Love and Dating - Idioms & Phrasal Verbs | Valentine's Day English Lesson
Valentine's day - Idioms and Phrasal Verbs
Valentine's Day, or St Valentine's Day, is celebrated every year on February 14th.
It's the day when people show their love, affection, friendship and admiration for another person by sending cards, flowers or chocolates with messages of love, and spending special time together.
In this Valentine's Day lesson, we take a look at some useful Idioms and Phrasal Verbs that you might hear around this special time of year.
Love and Dating - Idioms
a feeling of sorrow and despair when someone you love does not love you.
Example: "He is recovering from a broken heart."
a date between two persons who have not previously met.
Example: "She went on a blind date with her friend's cousin."
joined at the hip
two people who are inseparable.
Example: "Those two are joined at the hip."
two people who are very much in love with each other.
Example: "Jade and her new boyfriend are as happy as two lovebirds now."
to be in love, or behaving amorously.
Example: "Joe and Bella are very much loved-up."
a romantic relationship between two people who are not married to each other.
Example: "Their love affair began sometime last year."
fall head over heals in love
to fall deeply in love with someone.
Example: "They met at a nightclub and instantly fell head over heels for one another."
love at first sight
the experience of falling in love with someone as soon as you see them for the first time.
Example: "When Steve met Kate, it was love at first sight."
tie the knot
to get married.
Example: "So when are you two going to tie the knot?"
pop the question
to ask someone to marry you.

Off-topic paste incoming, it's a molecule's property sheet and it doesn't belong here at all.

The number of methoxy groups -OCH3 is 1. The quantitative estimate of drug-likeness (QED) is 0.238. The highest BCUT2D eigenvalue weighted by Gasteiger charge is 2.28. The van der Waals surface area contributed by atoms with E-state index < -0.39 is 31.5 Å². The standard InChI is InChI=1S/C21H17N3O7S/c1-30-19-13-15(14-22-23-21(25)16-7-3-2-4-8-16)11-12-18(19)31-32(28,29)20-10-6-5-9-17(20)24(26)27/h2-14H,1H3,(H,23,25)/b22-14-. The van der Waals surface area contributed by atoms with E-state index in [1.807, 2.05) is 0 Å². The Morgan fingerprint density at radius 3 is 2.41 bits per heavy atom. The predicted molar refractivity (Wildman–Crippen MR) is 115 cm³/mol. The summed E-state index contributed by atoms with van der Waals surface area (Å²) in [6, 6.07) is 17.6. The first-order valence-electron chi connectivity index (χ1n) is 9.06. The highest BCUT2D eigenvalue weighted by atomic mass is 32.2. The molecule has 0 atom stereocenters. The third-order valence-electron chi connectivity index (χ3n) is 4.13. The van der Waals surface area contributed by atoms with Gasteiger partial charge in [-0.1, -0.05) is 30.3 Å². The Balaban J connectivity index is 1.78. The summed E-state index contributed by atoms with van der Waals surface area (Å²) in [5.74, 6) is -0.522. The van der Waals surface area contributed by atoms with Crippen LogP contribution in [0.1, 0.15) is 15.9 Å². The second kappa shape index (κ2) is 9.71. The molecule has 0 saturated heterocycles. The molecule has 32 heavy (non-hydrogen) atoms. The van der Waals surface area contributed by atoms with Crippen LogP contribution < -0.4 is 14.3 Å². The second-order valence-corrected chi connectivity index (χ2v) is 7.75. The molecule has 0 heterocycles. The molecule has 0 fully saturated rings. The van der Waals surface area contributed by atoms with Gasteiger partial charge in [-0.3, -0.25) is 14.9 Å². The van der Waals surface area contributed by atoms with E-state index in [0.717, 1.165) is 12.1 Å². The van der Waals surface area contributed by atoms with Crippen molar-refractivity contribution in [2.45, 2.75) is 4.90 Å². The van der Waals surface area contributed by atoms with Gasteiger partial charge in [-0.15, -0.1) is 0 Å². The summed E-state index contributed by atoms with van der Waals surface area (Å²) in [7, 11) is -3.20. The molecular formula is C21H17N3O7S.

Example: "Has he popped the question yet?"
Love and Dating - Phrasal Verbs
(Two of the phrasal verbs in this lesson are informal and could be considered rude if used incorrectly or inappropriately - These Phrasal Verbs have been marked with (*) - )
hook up with sb (*)
to begin a romantic relationship with someone.
Example: "When did you two first hook up?"
split up with sb
to end a relationship.
Example: "She split up with her boyfriend last week."
go out with sb
to have a romantic relationship with someone.
Example: "How long have you been going out with him?"
break up with sb
to end a relationship.
Example: "He's just broken up with his girlfriend."
chat sb up
to talk to someone in a way that shows that you are sexually attracted to them.
Example: "He spent all evening chatting her up and buying her drinks."
ask sb out
to invite someone to go out on a date with you.
Example: "You should ask her out sometime."
fall for sb
to fall in love with somebody.
Example: "She fell for a handsome younger man."
hit it off with sb
to get along very well together.
Example: "Mary and Jacque hit it off straight away."
cuddle up with sb
to sit or lie very close to someone and put your arms around them.
Example: "We cuddled up together and tried to get warm."
turn sb on (*)
to make someone feel sexually attracted or sexually excited.
Example: "He really knows how to turn me on."
Share this lesson with someone who might find it useful, or with a special person in your life.
Looking for more Phrasal Verbs? Learn Useful Phrasal Verbs with LOOK here.